Job growth was very strong last month nationally and may be equally as strong in the Bay Area when the numbers are released later this month, a labor economist said.
The U.S. added 431,000 jobs in March, according to a report by the U.S. Bureau of Labor Statistics, with changes widespread among industries.
The manufacturing sector added 38,000 jobs while leisure and hospitality added 112,000. Wage growth among all workers has also been strong, but inflation is stronger, eating away purchasing power. Still, inflation offers a bit of a positive aspect.
“It is a sign that demand is strong,” said Amar Mann, a supervisory economist with the Bureau of Labor Statistics.
Annual inflation is running at 7.9 percent, while wages grew at a 5.6 percent. That’s solid wage growth, Mann said, but shows that prices are growing faster than wages, Mann said.
Core inflation, which excludes food and energy, is at 6.4 percent, said economist Matt Insco, also with the Bureau of Labor Statistics.
Energy costs rose by 25.6 percent while gasoline alone is up 38 percent. U.S. President Joseph Biden authorized the release of millions of gallons of oil from the nation’s reserves to try to lower gas prices.
House Speaker Nancy Pelosi, a Democrat and California representative, lauded her party’s efforts following the release of the job numbers.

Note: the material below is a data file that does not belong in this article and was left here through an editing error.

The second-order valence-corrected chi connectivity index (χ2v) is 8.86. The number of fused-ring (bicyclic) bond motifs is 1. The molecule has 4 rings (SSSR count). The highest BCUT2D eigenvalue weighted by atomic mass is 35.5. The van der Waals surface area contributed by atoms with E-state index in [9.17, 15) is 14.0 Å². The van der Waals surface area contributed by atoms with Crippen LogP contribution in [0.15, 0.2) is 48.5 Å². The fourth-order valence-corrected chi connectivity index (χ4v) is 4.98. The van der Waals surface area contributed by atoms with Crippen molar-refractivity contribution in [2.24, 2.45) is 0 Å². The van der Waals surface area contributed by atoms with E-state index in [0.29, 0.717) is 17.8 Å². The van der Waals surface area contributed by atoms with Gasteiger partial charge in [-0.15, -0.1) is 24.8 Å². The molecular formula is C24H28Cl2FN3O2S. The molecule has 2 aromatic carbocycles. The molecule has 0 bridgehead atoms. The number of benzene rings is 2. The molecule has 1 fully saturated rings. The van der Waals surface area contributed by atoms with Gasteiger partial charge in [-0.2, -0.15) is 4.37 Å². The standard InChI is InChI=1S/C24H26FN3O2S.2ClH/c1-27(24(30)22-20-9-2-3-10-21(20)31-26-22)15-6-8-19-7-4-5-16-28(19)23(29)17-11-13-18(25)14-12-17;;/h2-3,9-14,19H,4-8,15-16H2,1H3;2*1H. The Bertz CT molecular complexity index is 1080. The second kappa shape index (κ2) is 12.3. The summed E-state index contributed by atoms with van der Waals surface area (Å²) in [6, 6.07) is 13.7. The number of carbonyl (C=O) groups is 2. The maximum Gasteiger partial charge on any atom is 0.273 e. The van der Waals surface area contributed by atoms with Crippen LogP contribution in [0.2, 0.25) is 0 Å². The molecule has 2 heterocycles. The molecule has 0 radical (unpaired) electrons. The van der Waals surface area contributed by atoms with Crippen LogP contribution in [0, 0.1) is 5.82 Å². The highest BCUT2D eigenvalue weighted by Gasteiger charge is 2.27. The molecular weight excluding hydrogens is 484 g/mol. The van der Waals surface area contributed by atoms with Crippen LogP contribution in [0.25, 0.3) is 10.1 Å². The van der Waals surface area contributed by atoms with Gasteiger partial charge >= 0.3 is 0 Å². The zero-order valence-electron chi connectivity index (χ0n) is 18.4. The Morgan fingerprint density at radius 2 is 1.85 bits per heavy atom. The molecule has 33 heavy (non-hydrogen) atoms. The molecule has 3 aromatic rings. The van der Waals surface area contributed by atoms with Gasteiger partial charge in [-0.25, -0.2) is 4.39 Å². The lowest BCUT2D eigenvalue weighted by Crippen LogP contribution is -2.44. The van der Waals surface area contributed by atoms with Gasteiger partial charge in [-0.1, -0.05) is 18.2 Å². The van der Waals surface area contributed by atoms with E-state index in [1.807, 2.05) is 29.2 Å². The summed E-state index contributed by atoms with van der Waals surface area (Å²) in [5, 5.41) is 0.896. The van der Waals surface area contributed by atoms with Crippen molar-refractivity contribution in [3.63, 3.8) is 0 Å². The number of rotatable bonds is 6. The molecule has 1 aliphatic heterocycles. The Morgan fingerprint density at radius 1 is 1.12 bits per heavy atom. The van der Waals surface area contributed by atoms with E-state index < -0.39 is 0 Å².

“The March jobs report shows that Democrats’ economic strategy continues to power a strong jobs recovery, with Americans coming off the sidelines and getting back to work, Pelosi said in a statement.
“Since President Biden took office, our nation has created 7.9 million new jobs — including nearly half a million manufacturing jobs — and slashed the unemployment rate to near pre-pandemic levels at 3.6 percent with the help of our American Rescue Plan,” Pelosi said. “At the same time American workers’ wages are on the rise, especially among lower wage earners.”
Mann said by most measures the things we’re seeing nationally we are seeing in the Bay Area.
The country is about one million jobs shy of where it was pre-pandemic while that number is about 100,000 in the Bay Area.
Before the pandemic, jobs numbered 2,507,000 in the Bay Area, compared with the most current figure of 2,402,000, Mann said.